You’ve seen the cars – you know, those self-driving ones that evoke so much buzz. “Tesla” is quickly becoming a household name, but before the car bearing that moniker, there was the man.
Nikola Tesla (1856-1943) was a mad scientist, lone genius and one of the most consequential inventors of all time…
Able to perform integral calculus in his mind, Tesla’s imagination was vivid and precise. Yet his legacy is founded on experiments, showmanship and practical inventions.
In Tesla’s laboratory his imagination became real. Tesla garnered the world’s attention, not by words and calculations, but by passing visible electric current through his body, creating localized earthquakes and building a giant electric transmission tower resembling a UFO.
As the saying goes, “All work and no play makes Jack a dull boy.” Your ideas are worth sharing, so don’t stop with the work of thinking. If you want to be remembered, have some fun experimenting and exceeding expectations.
Anything but mainstream, Tesla critiqued both Edison and Einstein. The inventor of the world’s foremost electrical system, alternating current, Tesla believed in archaic ether rather than electrons, and he criticized the much-acclaimed Theory of Relativity.
Ridiculing Edison’s lack of hygiene and hobbies, Tesla had no good words for him at his death: “He had a veritable contempt for book learning and mathematical knowledge, trusting himself entirely to his inventor’s instinct and practical American sense.”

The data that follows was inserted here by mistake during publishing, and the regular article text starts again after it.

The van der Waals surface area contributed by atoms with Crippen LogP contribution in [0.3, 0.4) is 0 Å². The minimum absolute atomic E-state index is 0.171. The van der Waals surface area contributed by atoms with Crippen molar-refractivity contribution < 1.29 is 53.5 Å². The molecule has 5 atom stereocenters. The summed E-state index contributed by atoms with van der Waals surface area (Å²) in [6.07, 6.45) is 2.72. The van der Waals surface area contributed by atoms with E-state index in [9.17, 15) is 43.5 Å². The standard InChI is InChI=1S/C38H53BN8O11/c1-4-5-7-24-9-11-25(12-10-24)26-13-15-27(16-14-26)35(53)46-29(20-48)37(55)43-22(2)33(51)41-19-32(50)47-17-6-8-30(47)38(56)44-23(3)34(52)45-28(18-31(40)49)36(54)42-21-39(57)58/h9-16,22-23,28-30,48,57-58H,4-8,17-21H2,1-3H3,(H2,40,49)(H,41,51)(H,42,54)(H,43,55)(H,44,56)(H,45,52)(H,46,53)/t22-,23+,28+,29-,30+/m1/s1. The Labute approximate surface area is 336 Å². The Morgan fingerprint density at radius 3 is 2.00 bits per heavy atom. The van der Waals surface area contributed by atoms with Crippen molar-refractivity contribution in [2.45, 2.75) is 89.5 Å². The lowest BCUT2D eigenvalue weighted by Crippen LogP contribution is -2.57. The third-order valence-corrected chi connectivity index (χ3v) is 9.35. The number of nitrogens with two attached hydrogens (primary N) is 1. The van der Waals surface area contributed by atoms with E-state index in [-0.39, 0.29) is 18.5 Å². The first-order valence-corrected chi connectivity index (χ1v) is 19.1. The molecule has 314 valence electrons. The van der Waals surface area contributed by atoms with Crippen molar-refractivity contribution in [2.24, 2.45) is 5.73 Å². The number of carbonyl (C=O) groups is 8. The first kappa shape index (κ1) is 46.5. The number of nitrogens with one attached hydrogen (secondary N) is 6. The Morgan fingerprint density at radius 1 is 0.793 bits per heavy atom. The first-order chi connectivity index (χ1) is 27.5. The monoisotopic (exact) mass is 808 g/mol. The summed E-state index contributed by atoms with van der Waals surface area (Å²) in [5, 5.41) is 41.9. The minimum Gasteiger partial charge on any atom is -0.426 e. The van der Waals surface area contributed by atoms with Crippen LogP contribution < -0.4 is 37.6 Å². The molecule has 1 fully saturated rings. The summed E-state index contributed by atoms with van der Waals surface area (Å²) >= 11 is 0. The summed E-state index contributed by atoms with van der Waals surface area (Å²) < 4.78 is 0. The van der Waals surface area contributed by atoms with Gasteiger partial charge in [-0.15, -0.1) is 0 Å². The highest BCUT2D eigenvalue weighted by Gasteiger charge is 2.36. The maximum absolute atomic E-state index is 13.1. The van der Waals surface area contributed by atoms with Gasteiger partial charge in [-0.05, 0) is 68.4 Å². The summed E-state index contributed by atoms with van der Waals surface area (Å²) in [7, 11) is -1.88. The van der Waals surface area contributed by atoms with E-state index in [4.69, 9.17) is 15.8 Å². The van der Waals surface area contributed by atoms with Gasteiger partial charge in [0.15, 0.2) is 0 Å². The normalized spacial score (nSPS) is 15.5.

Legacy isn’t made of status quo. Often we fear contradicting the experts or, even worse, being wrong. If you dare to be original you will make mistakes, but when you are right people will notice.
Far ahead of his time, many of Tesla’s ideas are just now being realized in the 21st Century. He predicted thinking machines and robots in the workforce, communication with mobile phones, and livestreaming video.
Today we take his revolutionary predictions for granted: “We shall be able to witness the inauguration of a president, the playing of a World’s Series baseball game, the havoc of an earthquake, or a battle just as though we were present.” However, Tesla is great not because he predicted the future, but because he helped to make it possible.
Nikola Tesla powered the world with electricity, but he electrified its citizens with his vision. Invent, but don’t stop there. Create a demand for your product by casting a vision for its many applications.
Enough about Tesla – he’s long gone anyway. What about those marvels of science, the self-driving electric cars? Some people love them while others hate them, but they are the future. Now that sounds like a familiar theme – I guess Nikola Tesla is alive and well.
Question: Do you agree with Tesla’s view of machines? Will we master them or will they master us? You can leave a comment by clicking here.